The First Stewards
(July 27, 2012) The declaration was made in 1997 at the North American Indigenous People Summit on Biological Diversity and Ethics:
“We wish to add our voices to ongoing global discussions regarding the protection of biological diversity, the safeguarding of traditional knowledge and sustainable development practices, and the ethical use and treatment of all forms of life based on harmony, respect and the spiritual interconnectedness of the natural world.”
The message came from a single voice representing the collective thoughts and will of “the first stewards” of America’s biodiversity.
During the week of July 17, the indigenous peoples of America’s coastal states, the U.S. Pacific States and Territories and those of the Great Lakes came together to solidify that wish while to participating in the inaugural First Stewards Symposium, held in Washington DC at the National Museum of the American Indian.
The purpose of the symposium was to discuss how coastal indigenous cultures can become more directly engaged in U.S. climate change policy formulation. On the last day, the symposium witnesses — those recognized for their knowledge of indigenous culture, language and tradition — shared their insights on how coastal indigenous cultures and the nation as a whole are being affected by, and will need to adapt to, our changing climate.
According to the symposium website, firststewards.org, climate change is a pressing issue for coastal indigenous cultures, other coastal communities, and coastal and ocean resource managers. Some of the most dramatic and economically important effects include heat waves and drought in some areas and changing ocean conditions that affect sea life that cultures depend on in others.
Because of their unique vulnerability, coastal indigenous cultures are leaders in societal adaptation and mitigation in response to climate change impacts. Exploring their experiences may hold great value and provide guidance as communities across the nation respond to our changing climate.
“I’ve seen, I’ve heard, I’ve felt, I can’t turn away,” said Kalei Nu`uhiwa, an official witness from Hawaii. “Native people are the litmus paper for the world. We still subsist off our own lands. We’re still dependent on the health of our ecosystems. We heard that in every panel’s discussion. We still live by the seasonality of fish, sea mammals, birds, berries – it’s not a choice.”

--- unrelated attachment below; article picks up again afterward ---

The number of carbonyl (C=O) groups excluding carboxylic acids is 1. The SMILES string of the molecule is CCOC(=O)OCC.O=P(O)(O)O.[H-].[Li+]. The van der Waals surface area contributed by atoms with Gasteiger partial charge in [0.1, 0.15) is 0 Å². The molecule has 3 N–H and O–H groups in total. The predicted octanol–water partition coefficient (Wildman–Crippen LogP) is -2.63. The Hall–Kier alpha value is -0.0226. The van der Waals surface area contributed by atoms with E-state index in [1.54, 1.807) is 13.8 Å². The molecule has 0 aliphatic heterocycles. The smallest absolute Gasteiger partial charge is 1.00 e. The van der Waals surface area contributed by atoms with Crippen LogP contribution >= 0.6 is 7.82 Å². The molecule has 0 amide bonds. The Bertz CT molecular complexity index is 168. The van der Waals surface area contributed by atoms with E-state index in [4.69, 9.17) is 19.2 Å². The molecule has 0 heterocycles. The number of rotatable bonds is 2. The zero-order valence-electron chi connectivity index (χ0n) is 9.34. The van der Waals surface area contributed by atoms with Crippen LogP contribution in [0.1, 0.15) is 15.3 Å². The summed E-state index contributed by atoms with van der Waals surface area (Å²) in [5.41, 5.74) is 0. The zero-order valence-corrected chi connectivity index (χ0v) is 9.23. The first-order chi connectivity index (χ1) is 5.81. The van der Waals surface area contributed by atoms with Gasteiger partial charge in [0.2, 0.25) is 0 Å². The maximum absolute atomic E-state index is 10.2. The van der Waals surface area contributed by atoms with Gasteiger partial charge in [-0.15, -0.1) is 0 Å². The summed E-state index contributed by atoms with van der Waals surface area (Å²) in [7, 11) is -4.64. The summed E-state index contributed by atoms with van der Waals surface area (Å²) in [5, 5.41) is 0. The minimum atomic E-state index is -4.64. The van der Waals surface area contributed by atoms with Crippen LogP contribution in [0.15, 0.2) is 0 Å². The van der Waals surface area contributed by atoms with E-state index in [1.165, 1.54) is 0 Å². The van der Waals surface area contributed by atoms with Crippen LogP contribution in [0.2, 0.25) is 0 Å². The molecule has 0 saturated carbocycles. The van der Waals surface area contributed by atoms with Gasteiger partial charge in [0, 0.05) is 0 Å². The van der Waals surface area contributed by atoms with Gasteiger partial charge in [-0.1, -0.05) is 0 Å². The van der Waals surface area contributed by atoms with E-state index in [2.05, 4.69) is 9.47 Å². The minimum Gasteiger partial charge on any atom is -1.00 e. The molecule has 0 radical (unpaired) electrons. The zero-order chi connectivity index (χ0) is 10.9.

Nelson Kanuk, a 17 year-old witness from Alaska stated, “As a youth, I’ve learned so much. I’ve learned more about how all indigenous people are related now, because of these problems we’re facing today. I heard from all the panels about unity, the need for us to unify, to be together to solve this issue. If we can’t slow or stop this big problem we’re facing, we’re going to have to find a way to work together to adapt.“
Discussions throughout the week were divided into four panels: The West Coast states; Alaska; the U.S. Pacific states and territories; and the Great Lakes, Northeast, Mid-Atlantic, Southeast, and Gulf of Mexico states. These panels were composed of tribal leaders and tribal and Western scientists who examined how native people and their cultures have adapted to climate change for hundreds to thousands of years, and relayed what their future may hold as a result of the impacts of climate change.
“A native system adapts to climate change. It’s based on observation and we must implement our observations,” said native Hawaiian and Pacific panelist, Paulokaleioku Timothy Bailey.
Along with the native Hawaiians, that panel also included the Chamorro, Samoan and Refaluwasch people.
After a week of testimony it was clear that all US coastal indigenous peoples are experiencing varying changes to their lifestyle as a result of climate change. And, with a greater threat on the horizon, a unifying call has been made to avoid an unsure future.
Furthermore, smaller biospheres such as the corals reefs in the tropical Pacific have already suffered greatly, while elders from larger ingenious communities listened carefully to their story.
As a panelist for the Pacific region, Ufagafa Ray Tulafono., director of the American Samoa Department of Marine and Wildlife Resources put it simply, “Small changes have big impacts on little islands.”
The panel from the Pacific States and Territories represented a people who collectively live on a land mass approximately equal to the size of the state of Maryland. But where they live also includes an ocean area that is 50 percent of the United States exclusive economic zone.
Video from First Stewards Symposium